I read a lot of books. Some of those books are fine, but when I get a chance I trade them in at a local used book store, knowing that I will never read them again. Others are better and are books I want in my library because they will be a valuable reference to me. Still others reach a higher plane, becoming books that I know I need to pull off my shelves every few years and read again. Dangerous Calling: Confronting the Unique Challenges of Pastoral Ministry by Paul David Tripp is one of those books.
I will admit, I was not keen on reading this book at first. While I have been impacted by Dr. Tripp’s writing and speaking over the years, I was not sure I wanted to read another book on ministry. But when a friend suggested we read it together, I agreed and I was so glad I did.
The title of the book – Dangerous Calling – and the graphics suggesting warning and danger on the cover of the book led me to believe that this was a book about the outside pressures, temptations and dangers that confront pastoral ministry. I was wrong. Rather, the emphasis of this book is internal. Dr. Tripp forces the reader to focus on the attitudes, the assumptions and the motivations that all too often guide, and misguide the average pastor.
There are two themes that can be found throughout the book. The first is a negative one – Dr. Tripp is persistent in giving us a glimpse of the dark underbelly of pastoral ministry. What does it look like when a pastor has theological knowledge but lacks a heart for God? What happens when a pastor divorces himself from the church community? What occurs when the minister does not recognize that the calling they have is a calling to a spiritual battle, a war? What is the result when a pastor is motivated by pride or a sense of arrival? What goes wrong when we settle for mediocrity in preaching or seek our own glory rather than God’s? Over and over again, I found myself searching my own soul, as the words and the personal testimonies of this book revealed my own struggles, my own temptations, my own personal ugliness. It was not a pleasant experience.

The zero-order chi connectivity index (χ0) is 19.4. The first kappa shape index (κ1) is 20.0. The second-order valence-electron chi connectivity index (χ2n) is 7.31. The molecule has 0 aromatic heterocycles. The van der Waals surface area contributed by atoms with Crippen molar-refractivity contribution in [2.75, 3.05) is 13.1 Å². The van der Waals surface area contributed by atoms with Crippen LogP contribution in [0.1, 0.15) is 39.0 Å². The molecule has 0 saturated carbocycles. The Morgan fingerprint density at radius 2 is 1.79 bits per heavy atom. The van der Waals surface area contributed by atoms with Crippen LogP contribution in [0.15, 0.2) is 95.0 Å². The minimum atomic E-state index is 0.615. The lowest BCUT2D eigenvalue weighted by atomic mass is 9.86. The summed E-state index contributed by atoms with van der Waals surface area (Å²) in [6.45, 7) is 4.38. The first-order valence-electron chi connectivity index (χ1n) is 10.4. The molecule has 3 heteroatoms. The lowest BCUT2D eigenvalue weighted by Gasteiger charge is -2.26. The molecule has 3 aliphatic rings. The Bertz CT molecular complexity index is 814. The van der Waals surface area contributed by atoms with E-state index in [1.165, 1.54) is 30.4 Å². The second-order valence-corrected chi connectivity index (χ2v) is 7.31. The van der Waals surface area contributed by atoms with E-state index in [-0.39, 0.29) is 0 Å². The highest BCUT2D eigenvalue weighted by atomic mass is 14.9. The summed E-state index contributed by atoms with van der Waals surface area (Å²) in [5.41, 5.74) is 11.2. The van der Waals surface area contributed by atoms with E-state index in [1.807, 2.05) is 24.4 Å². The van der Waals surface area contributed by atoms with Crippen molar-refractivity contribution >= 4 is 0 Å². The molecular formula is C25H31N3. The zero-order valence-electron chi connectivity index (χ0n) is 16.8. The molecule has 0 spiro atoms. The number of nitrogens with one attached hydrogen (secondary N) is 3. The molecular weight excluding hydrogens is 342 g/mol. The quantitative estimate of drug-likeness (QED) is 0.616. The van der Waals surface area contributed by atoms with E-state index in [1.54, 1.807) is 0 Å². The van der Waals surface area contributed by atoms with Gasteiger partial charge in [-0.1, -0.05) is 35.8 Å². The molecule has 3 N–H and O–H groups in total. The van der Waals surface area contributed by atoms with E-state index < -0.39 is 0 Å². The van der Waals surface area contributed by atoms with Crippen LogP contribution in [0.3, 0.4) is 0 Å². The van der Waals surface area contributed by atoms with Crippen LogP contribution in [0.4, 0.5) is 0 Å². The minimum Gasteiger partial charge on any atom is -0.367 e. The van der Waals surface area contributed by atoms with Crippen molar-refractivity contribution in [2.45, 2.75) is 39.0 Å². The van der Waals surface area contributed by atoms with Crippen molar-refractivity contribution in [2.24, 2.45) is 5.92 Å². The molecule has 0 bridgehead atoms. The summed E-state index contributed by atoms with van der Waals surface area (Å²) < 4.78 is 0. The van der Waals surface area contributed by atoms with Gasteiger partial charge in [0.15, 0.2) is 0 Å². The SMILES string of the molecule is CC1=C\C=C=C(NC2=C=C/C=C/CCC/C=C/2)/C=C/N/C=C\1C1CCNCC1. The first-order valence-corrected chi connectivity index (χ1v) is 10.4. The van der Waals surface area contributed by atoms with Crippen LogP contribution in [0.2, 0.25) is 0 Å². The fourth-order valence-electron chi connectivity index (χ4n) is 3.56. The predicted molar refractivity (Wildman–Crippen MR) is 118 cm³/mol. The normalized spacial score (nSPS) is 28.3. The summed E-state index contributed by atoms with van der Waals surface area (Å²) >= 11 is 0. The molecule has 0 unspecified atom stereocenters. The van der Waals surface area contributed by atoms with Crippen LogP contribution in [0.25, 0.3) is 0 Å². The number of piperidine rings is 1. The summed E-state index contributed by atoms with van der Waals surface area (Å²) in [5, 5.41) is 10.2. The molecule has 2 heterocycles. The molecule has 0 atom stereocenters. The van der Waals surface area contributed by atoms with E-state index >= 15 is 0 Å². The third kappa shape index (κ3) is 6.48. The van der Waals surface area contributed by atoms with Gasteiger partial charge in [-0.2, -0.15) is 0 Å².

At the same time, another theme persists in the book. Without this theme, Dangerous Calling would likely be the most depressing book I have ever read. This positive theme is found in a simple statement – pastors need the truths of the gospel as much as anyone else. You see, the key to solving all the struggles inherent in pastoral cultural and all the temptations that come upon a sinful person in church leadership is found in the gospel. The gospel reminds us that our value comes from God, freeing us from feelings of unworthiness. At the same time, it reminds us also that everything in our lives comes from God, freeing us from pride. The gospel tells us that all glory belongs to God, not us. The gospel reminds us that we are sinners, but also has the solution to our sin. The gospel is about grace and transformation, enabling a flawed instrument to be used by God. The gospel reminds us of God’s profound and loving care for us. I could go on and on. Every ailment in the heart of a pastor can be solved by honestly and carefully preaching the gospel to himself before he preaches it to his congregation. We can never think we are above the basic truths of the gospel, or begin to believe that they are applicable to the flock but not the shepherd.
So if you are in ministry, read this book. It will hurt, but the gospel truths in it can heal. If you are not a pastor, prayerfully read this book yourself and then pass it on to your pastor and perhaps your church leadership. Pastors are involved in a dangerous calling. Let’s make sure they are strengthened by and equipped with God’s truth in the midst of it. Anything less will spell disaster.